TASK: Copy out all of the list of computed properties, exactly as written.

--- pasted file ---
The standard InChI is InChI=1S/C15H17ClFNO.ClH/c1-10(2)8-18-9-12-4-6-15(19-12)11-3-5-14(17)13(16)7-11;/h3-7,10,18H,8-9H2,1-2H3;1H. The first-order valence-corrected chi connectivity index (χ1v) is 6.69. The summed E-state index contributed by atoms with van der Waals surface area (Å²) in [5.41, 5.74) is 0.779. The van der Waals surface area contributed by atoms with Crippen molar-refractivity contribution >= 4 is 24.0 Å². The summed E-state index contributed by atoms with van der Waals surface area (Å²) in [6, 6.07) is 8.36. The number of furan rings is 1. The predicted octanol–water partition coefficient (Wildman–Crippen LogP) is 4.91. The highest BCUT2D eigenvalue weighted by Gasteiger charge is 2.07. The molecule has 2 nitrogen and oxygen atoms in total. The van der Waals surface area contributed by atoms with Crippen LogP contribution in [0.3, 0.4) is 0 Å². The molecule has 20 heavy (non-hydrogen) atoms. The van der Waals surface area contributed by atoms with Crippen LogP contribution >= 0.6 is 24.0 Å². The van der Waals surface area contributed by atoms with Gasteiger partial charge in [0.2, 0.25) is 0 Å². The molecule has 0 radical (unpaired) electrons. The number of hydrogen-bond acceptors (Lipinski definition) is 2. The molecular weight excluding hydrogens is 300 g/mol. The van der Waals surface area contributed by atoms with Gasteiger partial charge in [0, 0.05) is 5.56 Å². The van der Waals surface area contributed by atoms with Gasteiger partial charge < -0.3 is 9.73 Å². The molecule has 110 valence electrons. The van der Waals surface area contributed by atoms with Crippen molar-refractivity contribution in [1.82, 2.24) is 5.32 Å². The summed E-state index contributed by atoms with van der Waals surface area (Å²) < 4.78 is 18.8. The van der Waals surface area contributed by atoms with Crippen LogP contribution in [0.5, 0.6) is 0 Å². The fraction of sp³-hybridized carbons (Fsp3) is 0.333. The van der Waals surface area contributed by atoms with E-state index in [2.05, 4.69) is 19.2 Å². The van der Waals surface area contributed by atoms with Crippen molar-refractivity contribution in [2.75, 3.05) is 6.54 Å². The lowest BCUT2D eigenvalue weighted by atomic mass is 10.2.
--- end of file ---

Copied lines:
The standard InChI is InChI=1S/C15H17ClFNO.ClH/c1-10(2)8-18-9-12-4-6-15(19-12)11-3-5-14(17)13(16)7-11;/h3-7,10,18H,8-9H2,1-2H3;1H. The first-order valence-corrected chi connectivity index (χ1v) is 6.69. The summed E-state index contributed by atoms with van der Waals surface area (Å²) in [5.41, 5.74) is 0.779. The van der Waals surface area contributed by atoms with Crippen molar-refractivity contribution >= 4 is 24.0 Å². The summed E-state index contributed by atoms with van der Waals surface area (Å²) in [6, 6.07) is 8.36. The number of furan rings is 1. The predicted octanol–water partition coefficient (Wildman–Crippen LogP) is 4.91. The highest BCUT2D eigenvalue weighted by Gasteiger charge is 2.07. The molecule has 2 nitrogen and oxygen atoms in total. The van der Waals surface area contributed by atoms with Crippen LogP contribution in [0.3, 0.4) is 0 Å². The molecule has 20 heavy (non-hydrogen) atoms. The van der Waals surface area contributed by atoms with Crippen LogP contribution >= 0.6 is 24.0 Å². The van der Waals surface area contributed by atoms with Gasteiger partial charge in [0.2, 0.25) is 0 Å². The molecule has 0 radical (unpaired) electrons. The number of hydrogen-bond acceptors (Lipinski definition) is 2. The molecular weight excluding hydrogens is 300 g/mol. The van der Waals surface area contributed by atoms with Gasteiger partial charge in [0, 0.05) is 5.56 Å². The van der Waals surface area contributed by atoms with Gasteiger partial charge < -0.3 is 9.73 Å². The molecule has 110 valence electrons. The van der Waals surface area contributed by atoms with Crippen molar-refractivity contribution in [1.82, 2.24) is 5.32 Å². The summed E-state index contributed by atoms with van der Waals surface area (Å²) < 4.78 is 18.8. The van der Waals surface area contributed by atoms with Crippen LogP contribution in [0.5, 0.6) is 0 Å². The fraction of sp³-hybridized carbons (Fsp3) is 0.333. The van der Waals surface area contributed by atoms with E-state index in [2.05, 4.69) is 19.2 Å². The van der Waals surface area contributed by atoms with Crippen molar-refractivity contribution in [2.75, 3.05) is 6.54 Å². The lowest BCUT2D eigenvalue weighted by atomic mass is 10.2.